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Sci. STKE, 20 January 2004
Vol. 2004, Issue 216, p. re2
[DOI: 10.1126/stke.2162004re2]


G Proteins in Cancer: The Prostate Cancer Paradigm

Yehia Daaka*

Department of Surgery and Pharmacology and Cancer Biology, Duke University Medical Center, Durham, NC 27710, USA.

Gloss: This STKE Review discusses molecular signaling pathways that contribute to prostate cancer progression. With 5 figures, 2 tables, and 112 citations, the article provides an in-depth analysis of the role of heterotrimeric guanine nucleotide-binding proteins (G proteins) in stimulating androgen-independent growth of prostate cancer cells. Many of the proposed pathways that contribute to androgen-independent cell proliferation appear to involve the extracellular signal-regulated kinase 1 and 2 (ERKs). G proteins may be activated in response to excessive ligand production for their receptors and may subsequently activate growth factor receptors that themselves activate ERKs, or they may promote the androgen-independent activation of androgen receptors.

Contact information. DUMC 2607, Duke University Medical Center, Durham, NC 27710, USA. Telephone, 919-684-8440; fax, 919-684-9990; e-mail, daaka001{at}

Citation: Y. Daaka, G Proteins in Cancer: The Prostate Cancer Paradigm. Sci. STKE 2004, re2 (2004).

G Protein-Coupled Receptor-Mediated Activation of p110{beta} by G{beta}{gamma} Is Required for Cellular Transformation and Invasiveness.
H. A. Dbouk, O. Vadas, A. Shymanets, J. E. Burke, R. S. Salamon, B. D. Khalil, M. O. Barrett, G. L. Waldo, C. Surve, C. Hsueh, et al. (2012)
Science Signaling 5, ra89
   Abstract »    Full Text »    PDF »
Dissection of Aberrant GPCR Signaling in Tumorigenesis - A Systems Biology Approach.
J. Wu, N. Xie, X. Zhao, E. C. Nice, and C. Huang (2012)
Cancer Genomics Proteomics 9, 37-50
   Abstract »    Full Text »    PDF »
Pharmacological Actions of Statins: A Critical Appraisal in the Management of Cancer.
P. Gazzerro, M. C. Proto, G. Gangemi, A. M. Malfitano, E. Ciaglia, S. Pisanti, A. Santoro, C. Laezza, and M. Bifulco (2012)
Pharmacol. Rev. 64, 102-146
   Abstract »    Full Text »    PDF »
Disease-associated GPR56 Mutations Cause Bilateral Frontoparietal Polymicrogyria via Multiple Mechanisms.
N.-Y. Chiang, C.-C. Hsiao, Y.-S. Huang, H.-Y. Chen, I.-J. Hsieh, G.-W. Chang, and H.-H. Lin (2011)
J. Biol. Chem. 286, 14215-14225
   Abstract »    Full Text »    PDF »
G{beta}{gamma} Signaling Promotes Breast Cancer Cell Migration and Invasion.
J. K. Kirui, Y. Xie, D. W. Wolff, H. Jiang, P. W. Abel, and Y. Tu (2010)
J. Pharmacol. Exp. Ther. 333, 393-403
   Abstract »    Full Text »    PDF »
Critical Role of G{alpha}12 and G{alpha}13 for Human Small Cell Lung Cancer Cell Proliferation In vitro and Tumor Growth In vivo.
M. Grzelinski, O. Pinkenburg, T. Buch, M. Gold, S. Stohr, H. Kalwa, T. Gudermann, and A. Aigner (2010)
Clin. Cancer Res. 16, 1402-1415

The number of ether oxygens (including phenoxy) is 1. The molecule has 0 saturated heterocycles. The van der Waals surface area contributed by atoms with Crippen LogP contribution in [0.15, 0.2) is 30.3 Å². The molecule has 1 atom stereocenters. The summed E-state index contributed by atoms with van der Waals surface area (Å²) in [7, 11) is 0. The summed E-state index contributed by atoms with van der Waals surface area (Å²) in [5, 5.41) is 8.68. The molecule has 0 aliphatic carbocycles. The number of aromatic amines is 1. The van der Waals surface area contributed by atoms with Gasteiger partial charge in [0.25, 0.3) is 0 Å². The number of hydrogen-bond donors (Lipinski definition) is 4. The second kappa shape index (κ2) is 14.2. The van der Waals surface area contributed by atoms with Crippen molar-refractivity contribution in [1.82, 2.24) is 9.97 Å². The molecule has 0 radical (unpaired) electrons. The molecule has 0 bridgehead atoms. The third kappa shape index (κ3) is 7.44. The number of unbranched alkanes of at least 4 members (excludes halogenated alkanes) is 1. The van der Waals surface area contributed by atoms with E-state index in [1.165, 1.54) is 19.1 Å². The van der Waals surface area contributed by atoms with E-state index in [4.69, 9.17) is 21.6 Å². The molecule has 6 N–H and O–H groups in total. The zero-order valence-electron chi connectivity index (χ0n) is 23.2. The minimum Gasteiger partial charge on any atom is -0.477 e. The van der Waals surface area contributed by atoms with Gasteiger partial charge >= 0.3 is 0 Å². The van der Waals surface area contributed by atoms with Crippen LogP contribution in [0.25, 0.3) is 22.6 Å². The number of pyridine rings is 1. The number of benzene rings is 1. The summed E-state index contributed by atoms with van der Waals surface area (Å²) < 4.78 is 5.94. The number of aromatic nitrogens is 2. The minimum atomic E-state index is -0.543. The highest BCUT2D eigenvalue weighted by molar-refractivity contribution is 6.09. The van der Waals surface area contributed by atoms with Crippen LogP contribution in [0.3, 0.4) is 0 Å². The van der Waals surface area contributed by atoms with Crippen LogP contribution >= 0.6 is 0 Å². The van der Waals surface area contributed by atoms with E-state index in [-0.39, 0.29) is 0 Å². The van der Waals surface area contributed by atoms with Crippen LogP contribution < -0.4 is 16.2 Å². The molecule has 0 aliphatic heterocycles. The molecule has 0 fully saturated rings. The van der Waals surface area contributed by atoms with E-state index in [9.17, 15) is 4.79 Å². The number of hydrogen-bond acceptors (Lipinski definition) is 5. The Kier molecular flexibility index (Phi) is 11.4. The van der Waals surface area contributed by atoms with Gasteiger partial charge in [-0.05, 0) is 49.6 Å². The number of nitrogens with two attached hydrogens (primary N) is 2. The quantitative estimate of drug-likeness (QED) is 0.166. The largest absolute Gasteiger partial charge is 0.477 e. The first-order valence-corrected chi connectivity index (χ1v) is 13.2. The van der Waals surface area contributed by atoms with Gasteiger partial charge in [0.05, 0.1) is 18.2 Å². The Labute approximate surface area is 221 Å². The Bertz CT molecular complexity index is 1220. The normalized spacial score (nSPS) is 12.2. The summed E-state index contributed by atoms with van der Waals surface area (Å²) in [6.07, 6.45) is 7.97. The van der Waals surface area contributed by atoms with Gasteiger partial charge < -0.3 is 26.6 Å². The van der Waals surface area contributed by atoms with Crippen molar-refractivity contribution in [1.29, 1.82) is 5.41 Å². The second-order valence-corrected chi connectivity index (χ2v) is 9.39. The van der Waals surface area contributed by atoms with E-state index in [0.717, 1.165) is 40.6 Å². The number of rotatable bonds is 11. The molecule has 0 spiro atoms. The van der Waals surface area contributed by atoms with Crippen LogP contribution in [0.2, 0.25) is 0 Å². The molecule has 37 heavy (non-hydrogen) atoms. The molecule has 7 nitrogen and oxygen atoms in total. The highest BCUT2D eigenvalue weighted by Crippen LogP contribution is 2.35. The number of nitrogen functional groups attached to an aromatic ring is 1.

Abstract »    Full Text »    PDF »
Identification of {beta}Arrestin2 as a corepressor of androgen receptor signaling in prostate cancer.
V. Lakshmikanthan, L. Zou, J. I. Kim, A. Michal, Z. Nie, N. C. Messias, J. L. Benovic, and Y. Daaka (2009)
PNAS 106, 9379-9384
   Abstract »    Full Text »    PDF »
The Glutamatergic System Expression in Human PC-3 and LNCaP Prostate Cancer Cells.
Anticancer Res 29, 371-377
   Abstract »    Full Text »    PDF »
2,2-Bis(4-Chlorophenyl)-1,1-Dichloroethylene Stimulates Androgen Independence in Prostate Cancer Cells through Combinatorial Activation of Mutant Androgen Receptor and Mitogen-Activated Protein Kinase Pathways.
S. Shah, J. K. Hess-Wilson, S. Webb, H. Daly, S. Godoy-Tundidor, J. Kim, J. Boldison, Y. Daaka, and K. E. Knudsen (2008)
Mol. Cancer Res. 6, 1507-1520
   Abstract »    Full Text »    PDF »
Vasoactive Intestinal Peptide Transactivates the Androgen Receptor through a Protein Kinase A-Dependent Extracellular Signal-Regulated Kinase Pathway in Prostate Cancer LNCaP Cells.
Y. Xie, D. W. Wolff, M.-F. Lin, and Y. Tu (2007)
Mol. Pharmacol. 72, 73-85
   Abstract »    Full Text »    PDF »
Ligand Binding to the Androgen Receptor Induces Conformational Changes That Regulate Phosphatase Interactions.
C.-S. Yang, H.-W. Xin, J. B. Kelley, A. Spencer, D. L. Brautigan, and B. M. Paschal (2007)
Mol. Cell. Biol. 27, 3390-3404
   Abstract »    Full Text »    PDF »
Differential targeting of Gbetagamma-subunit signaling with small molecules..
T. M. Bonacci, J. L. Mathews, C. Yuan, D. M. Lehmann, S. Malik, D. Wu, J. L. Font, J. M. Bidlack, and A. V. Smrcka (2006)
Science 312, 443-446
   Abstract »    Full Text »    PDF »
Targeting Multiple Signaling Pathways as a Strategy for Managing Prostate Cancer: Multifocal Signal Modulation Therapy.
M. F. McCarty (2004)
Integr Cancer Ther 3, 349-380
   Abstract »    PDF »
Finding fusion genes resulting from chromosome rearrangement by analyzing the expressed sequence databases.
Y. Hahn, T. K. Bera, K. Gehlhaus, I. R. Kirsch, I. H. Pastan, and B. Lee (2004)
PNAS 101, 13257-13261
   Abstract »    Full Text »    PDF »

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